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Improving reverse vaccinology with a machine learning approach

Improving reverse vaccinology with a machine learning approach
Improving reverse vaccinology with a machine learning approach
Reverse vaccinology aims to accelerate subunit vaccine design by rapidly predicting which proteins in a pathogenic bacterial proteome are putative protective antigens.Support vector machine classification is a machine learning approach that has been applied to solve numerous classification problems in biological sciences but has not previously been incorporated into a reverse vaccinology approach. A training data set of 136 bacterial protective antigens paired with 136 non-antigens was constructed and bioinformatic tools were used to annotate this data for predicted protein features, many of which are associated with antigenicity (i.e. extracellular localization, signal peptides and B-cell epitopes). Annotation was used to train support vector machine classifiers that exhibited a maximum accuracy of 92% for discriminating protective antigens from non-antigens as assessed by a leave-tenth-out cross validation approach. These accuracies were superior to those achieved when annotating training data with auto and cross covariance transformations of z-descriptors for hydrophobicity, molecular size and polarity, or when classification was performed using regression methods. To further validate support vector machine classifiers,they were used to rank all the proteins in six bacterial proteomes for their antigenicity. Protective antigens from the training data were significantly recalled (enriched) in the top 75 ranked proteins for all six proteomes as assessed by a Fisher’s exact test (p < 0.05). This paper describes a superior workflow for performing reverse vaccinology studies and provides a benchmark training data set that can be used to evaluate future methodological improvements.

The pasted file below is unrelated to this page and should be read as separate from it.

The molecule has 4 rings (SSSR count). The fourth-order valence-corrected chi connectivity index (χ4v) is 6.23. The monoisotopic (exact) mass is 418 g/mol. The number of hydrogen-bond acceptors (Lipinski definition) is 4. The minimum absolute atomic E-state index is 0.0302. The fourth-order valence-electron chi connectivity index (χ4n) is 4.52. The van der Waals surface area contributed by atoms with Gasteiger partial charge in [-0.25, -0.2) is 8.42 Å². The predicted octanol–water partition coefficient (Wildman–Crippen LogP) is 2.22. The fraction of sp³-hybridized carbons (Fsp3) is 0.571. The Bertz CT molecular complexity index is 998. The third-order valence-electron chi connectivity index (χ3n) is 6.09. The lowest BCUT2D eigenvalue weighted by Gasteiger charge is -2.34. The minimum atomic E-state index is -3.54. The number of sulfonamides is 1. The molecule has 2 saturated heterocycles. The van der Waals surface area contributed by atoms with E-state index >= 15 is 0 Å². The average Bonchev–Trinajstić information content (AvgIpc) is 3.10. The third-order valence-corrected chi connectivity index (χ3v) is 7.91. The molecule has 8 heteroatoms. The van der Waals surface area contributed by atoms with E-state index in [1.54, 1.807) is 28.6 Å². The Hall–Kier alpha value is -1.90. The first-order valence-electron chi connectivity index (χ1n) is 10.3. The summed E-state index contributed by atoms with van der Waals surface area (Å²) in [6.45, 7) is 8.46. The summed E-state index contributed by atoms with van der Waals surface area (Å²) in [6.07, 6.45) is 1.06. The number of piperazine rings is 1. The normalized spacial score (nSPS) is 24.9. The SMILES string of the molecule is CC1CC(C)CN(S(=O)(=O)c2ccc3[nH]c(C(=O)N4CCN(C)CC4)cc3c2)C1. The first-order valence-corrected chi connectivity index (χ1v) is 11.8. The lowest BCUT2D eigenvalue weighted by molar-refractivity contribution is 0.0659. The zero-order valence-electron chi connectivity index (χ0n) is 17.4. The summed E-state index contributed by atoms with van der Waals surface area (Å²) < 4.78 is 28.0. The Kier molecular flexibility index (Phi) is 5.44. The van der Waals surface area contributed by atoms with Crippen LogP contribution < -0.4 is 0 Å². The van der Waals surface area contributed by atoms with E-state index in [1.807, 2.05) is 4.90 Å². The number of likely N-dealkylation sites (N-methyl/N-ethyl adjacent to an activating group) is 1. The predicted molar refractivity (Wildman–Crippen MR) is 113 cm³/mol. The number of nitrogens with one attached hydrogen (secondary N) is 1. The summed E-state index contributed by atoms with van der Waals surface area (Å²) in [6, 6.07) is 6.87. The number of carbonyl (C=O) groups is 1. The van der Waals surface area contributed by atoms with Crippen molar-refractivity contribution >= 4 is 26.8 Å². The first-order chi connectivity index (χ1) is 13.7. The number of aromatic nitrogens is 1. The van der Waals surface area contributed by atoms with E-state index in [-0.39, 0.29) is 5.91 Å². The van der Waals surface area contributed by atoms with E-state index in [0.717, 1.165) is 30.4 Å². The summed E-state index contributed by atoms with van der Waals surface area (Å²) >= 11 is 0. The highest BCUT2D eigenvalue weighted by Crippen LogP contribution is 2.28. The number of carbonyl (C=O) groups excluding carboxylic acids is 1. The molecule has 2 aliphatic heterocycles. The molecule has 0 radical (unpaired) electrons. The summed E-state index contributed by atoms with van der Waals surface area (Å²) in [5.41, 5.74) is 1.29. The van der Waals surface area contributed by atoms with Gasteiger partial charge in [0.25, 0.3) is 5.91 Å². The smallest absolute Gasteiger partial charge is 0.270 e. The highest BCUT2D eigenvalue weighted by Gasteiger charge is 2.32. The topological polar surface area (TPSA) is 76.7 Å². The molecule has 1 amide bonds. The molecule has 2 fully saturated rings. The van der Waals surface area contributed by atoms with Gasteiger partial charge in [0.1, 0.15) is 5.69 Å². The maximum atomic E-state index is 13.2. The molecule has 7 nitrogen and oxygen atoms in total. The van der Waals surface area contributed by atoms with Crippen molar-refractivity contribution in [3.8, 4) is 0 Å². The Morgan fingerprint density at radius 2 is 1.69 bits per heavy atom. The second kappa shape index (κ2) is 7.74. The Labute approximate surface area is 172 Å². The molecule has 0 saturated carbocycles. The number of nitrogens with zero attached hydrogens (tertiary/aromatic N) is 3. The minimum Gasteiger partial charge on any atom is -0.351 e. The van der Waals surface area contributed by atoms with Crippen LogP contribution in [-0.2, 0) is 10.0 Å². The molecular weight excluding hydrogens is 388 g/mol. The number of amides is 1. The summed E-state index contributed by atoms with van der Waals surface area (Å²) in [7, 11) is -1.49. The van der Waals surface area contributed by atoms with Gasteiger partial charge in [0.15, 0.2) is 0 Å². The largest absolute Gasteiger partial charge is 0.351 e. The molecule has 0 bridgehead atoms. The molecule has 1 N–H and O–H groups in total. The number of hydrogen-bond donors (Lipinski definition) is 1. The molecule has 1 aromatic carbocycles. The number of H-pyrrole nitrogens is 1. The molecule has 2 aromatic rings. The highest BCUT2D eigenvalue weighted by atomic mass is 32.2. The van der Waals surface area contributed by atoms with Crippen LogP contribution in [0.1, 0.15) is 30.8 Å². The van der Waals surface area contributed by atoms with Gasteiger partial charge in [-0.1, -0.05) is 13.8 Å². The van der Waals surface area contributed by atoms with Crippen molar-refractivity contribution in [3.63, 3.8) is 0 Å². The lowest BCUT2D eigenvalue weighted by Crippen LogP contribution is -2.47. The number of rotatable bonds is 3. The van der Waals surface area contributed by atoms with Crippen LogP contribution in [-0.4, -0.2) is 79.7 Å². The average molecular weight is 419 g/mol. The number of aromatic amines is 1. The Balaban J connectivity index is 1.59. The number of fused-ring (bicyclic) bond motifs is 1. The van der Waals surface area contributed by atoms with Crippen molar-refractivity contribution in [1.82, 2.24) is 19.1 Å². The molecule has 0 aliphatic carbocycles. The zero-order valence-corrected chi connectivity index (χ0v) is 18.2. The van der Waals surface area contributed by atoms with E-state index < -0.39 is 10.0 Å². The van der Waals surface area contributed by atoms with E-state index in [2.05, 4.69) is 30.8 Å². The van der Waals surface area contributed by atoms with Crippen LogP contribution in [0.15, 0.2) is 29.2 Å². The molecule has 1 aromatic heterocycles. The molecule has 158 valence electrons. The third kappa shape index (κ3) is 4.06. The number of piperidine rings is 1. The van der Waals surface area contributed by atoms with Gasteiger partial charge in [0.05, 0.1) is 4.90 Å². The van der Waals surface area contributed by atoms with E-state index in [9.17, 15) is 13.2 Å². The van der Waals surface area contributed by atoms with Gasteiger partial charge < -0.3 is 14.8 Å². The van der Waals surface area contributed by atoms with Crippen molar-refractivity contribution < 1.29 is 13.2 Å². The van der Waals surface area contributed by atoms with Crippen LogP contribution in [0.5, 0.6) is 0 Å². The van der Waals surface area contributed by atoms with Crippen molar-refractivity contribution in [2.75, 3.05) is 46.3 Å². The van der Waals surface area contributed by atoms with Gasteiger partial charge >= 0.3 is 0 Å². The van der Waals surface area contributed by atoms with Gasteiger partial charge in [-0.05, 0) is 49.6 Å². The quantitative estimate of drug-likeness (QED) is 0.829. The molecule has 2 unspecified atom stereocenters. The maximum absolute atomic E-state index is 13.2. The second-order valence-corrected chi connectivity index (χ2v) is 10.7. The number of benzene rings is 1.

reverse vaccinology, bacterial pathogens, protective antigen, support vector machines
8156-8164
Bowman, Brett N.
93ec7ea0-56ba-460a-9a15-c9ff910791f1
McAdam, Paul R.
4a5ea1fc-27fe-4903-956e-77b05b8b7c81
Vivona, Sandro
302aeabd-a992-4a19-b01a-54a5574525d4
Zhang, Jin X.
a84b2681-e9e5-469e-b563-df5c34722dc4
Luong, Tiffany
3bd8dc89-4a8a-4616-a230-4210b18be1c6
Belew, Richard K.
71b66f69-a9d8-4094-8cf7-63fe3db9dfb2
Sahota, Harpal
8e2b0dd2-b7b8-4e62-88b1-33f1acaaf677
Guiney, Donald
cd9eccf0-ba70-4e4c-864b-03a58f7a59df
Valafar, Faramarz
01569bd4-279a-41bf-b121-a533de6f5551
Fierer, Joshua
d1d0403a-4eda-4b23-a762-fec5c2bb2e9b
Woelk, C.H.
4d3af0fd-658f-4626-b3b5-49a6192bcf7d
Bowman, Brett N.
93ec7ea0-56ba-460a-9a15-c9ff910791f1
McAdam, Paul R.
4a5ea1fc-27fe-4903-956e-77b05b8b7c81
Vivona, Sandro
302aeabd-a992-4a19-b01a-54a5574525d4
Zhang, Jin X.
a84b2681-e9e5-469e-b563-df5c34722dc4
Luong, Tiffany
3bd8dc89-4a8a-4616-a230-4210b18be1c6
Belew, Richard K.
71b66f69-a9d8-4094-8cf7-63fe3db9dfb2
Sahota, Harpal
8e2b0dd2-b7b8-4e62-88b1-33f1acaaf677
Guiney, Donald
cd9eccf0-ba70-4e4c-864b-03a58f7a59df
Valafar, Faramarz
01569bd4-279a-41bf-b121-a533de6f5551